Year : 2012 | Volume
| Issue : 4 | Page : 341-343
Job satisfaction among anesthesiologists at a tertiary hospital in Nigeria
Ambrose Rukewe, Akinola Fatiregun, Adeolu O Oladunjoye, Olubunmi O Oladunjoye
Department of Anesthesia, University College Hospital, Nigeria
Department of Anesthesia, University College Hospital, Ibadan
Source of Support: None, Conflict of Interest: None
|Date of Web Publication||10-Jan-2013|
Background : We assessed job satisfaction among anesthesiologists at a tertiary hospital in Nigeria and identified elements of job stress and dissatisfaction. Methods : A cross-sectional study design was employed; a structured self-administered questionnaire was distributed, which focused on sociodemographic data, rating of job satisfaction, identification of stressors, and work relationships. Results : Out of 55 questionnaires distributed, 46 (83.6%) completed questionnaires were returned. Overall, 27 (58.7%) of the anesthesiologists were satisfied with their job. While 8.7% were very satisfied (grade 5), 6.5% were very dissatisfied (grade 1) with their job. The stressors identified by the respondents were time pressures, long working hours with complaints of insufficient sleep, and employment status. Among the respondents, the medical officers were the most discontented (9 out of 12, 75%), followed by senior registrars (5 out of 9, 56%). A high percentage of participants (54.1%) declared that the one change if implemented that would enhance their job satisfaction was having a definite closing time. Conclusion : Our results showed that despite the demanding nature of anesthesiology as a specialty, many anesthesiologists were contented with their job.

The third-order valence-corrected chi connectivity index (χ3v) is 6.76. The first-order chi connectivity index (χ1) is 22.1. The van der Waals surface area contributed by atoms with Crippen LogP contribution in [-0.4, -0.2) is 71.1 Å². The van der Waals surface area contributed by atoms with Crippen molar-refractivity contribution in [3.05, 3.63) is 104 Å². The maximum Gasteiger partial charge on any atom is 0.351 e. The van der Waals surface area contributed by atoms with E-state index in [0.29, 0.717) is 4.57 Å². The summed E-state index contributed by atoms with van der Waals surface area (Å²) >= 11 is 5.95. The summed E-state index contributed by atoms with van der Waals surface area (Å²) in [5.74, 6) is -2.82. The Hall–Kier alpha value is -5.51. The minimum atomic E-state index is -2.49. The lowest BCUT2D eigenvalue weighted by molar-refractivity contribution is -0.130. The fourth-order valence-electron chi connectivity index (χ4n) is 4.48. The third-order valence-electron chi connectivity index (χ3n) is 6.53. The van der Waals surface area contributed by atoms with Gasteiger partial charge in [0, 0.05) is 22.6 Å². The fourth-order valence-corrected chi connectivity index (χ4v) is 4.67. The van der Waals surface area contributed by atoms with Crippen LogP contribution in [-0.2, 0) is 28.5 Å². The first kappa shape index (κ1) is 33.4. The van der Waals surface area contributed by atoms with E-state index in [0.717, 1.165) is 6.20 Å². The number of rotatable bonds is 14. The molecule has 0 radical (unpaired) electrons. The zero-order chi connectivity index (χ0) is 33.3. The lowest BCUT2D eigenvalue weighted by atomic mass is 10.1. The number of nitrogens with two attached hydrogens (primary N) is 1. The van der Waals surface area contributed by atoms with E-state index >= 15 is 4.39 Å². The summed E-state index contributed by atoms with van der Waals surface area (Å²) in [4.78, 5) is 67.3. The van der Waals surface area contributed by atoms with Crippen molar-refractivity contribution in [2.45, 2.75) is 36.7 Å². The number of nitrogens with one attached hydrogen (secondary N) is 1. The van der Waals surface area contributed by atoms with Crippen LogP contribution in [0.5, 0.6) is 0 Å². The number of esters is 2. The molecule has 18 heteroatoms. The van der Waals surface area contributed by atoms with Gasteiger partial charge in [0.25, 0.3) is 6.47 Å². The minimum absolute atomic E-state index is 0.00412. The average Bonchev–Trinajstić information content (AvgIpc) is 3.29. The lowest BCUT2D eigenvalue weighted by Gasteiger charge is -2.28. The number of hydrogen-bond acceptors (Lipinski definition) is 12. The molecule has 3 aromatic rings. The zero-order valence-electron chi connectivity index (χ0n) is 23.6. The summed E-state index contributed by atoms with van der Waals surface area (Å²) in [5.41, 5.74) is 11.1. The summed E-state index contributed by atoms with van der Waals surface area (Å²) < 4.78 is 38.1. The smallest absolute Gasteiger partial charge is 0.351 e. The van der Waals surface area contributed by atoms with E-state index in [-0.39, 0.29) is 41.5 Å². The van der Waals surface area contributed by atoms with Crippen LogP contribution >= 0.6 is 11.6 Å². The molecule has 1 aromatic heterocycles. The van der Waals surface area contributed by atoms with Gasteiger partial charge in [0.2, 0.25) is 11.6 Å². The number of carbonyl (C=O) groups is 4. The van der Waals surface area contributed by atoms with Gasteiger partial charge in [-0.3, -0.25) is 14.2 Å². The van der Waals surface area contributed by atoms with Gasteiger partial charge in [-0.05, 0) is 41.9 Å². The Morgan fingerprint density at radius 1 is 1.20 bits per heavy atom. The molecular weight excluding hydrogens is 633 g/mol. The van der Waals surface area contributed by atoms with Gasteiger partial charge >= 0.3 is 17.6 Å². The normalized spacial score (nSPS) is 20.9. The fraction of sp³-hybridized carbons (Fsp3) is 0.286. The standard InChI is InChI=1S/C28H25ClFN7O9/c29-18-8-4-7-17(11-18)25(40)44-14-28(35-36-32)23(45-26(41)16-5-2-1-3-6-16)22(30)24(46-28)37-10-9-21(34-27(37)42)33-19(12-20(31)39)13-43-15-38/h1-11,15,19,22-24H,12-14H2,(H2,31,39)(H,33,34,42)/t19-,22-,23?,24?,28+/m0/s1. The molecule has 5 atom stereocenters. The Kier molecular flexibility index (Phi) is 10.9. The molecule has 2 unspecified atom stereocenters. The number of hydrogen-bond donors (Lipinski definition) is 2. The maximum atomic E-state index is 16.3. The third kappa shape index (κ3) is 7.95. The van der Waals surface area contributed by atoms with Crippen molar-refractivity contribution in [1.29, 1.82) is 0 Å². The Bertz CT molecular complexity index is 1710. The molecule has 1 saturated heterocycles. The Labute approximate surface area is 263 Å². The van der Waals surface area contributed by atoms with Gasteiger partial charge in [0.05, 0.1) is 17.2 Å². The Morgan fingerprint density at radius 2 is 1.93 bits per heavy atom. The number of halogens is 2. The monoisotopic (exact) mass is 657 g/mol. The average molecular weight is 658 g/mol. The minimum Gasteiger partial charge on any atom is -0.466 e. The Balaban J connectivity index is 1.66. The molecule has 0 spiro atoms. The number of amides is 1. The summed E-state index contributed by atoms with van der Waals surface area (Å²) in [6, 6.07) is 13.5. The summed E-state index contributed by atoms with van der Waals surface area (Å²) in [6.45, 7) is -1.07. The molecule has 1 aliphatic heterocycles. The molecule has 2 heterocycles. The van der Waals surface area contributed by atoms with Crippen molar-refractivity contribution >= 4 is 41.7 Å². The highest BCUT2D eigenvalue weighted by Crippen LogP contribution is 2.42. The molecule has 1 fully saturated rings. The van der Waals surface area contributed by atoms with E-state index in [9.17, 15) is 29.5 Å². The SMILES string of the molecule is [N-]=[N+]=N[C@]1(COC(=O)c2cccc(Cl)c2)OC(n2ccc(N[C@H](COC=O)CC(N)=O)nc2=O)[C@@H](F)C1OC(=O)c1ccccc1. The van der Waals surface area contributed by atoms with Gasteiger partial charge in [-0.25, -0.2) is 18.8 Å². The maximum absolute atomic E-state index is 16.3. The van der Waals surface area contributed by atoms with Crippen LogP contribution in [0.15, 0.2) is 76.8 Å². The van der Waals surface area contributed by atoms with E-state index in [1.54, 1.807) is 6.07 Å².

Keywords: Anesthesiologists, anesthesiology, dissatisfaction, job satisfaction
|How to cite this article:|
Rukewe A, Fatiregun A, Oladunjoye AO, Oladunjoye OO. Job satisfaction among anesthesiologists at a tertiary hospital in Nigeria. Saudi J Anaesth 2012;6:341-3
|How to cite this URL:|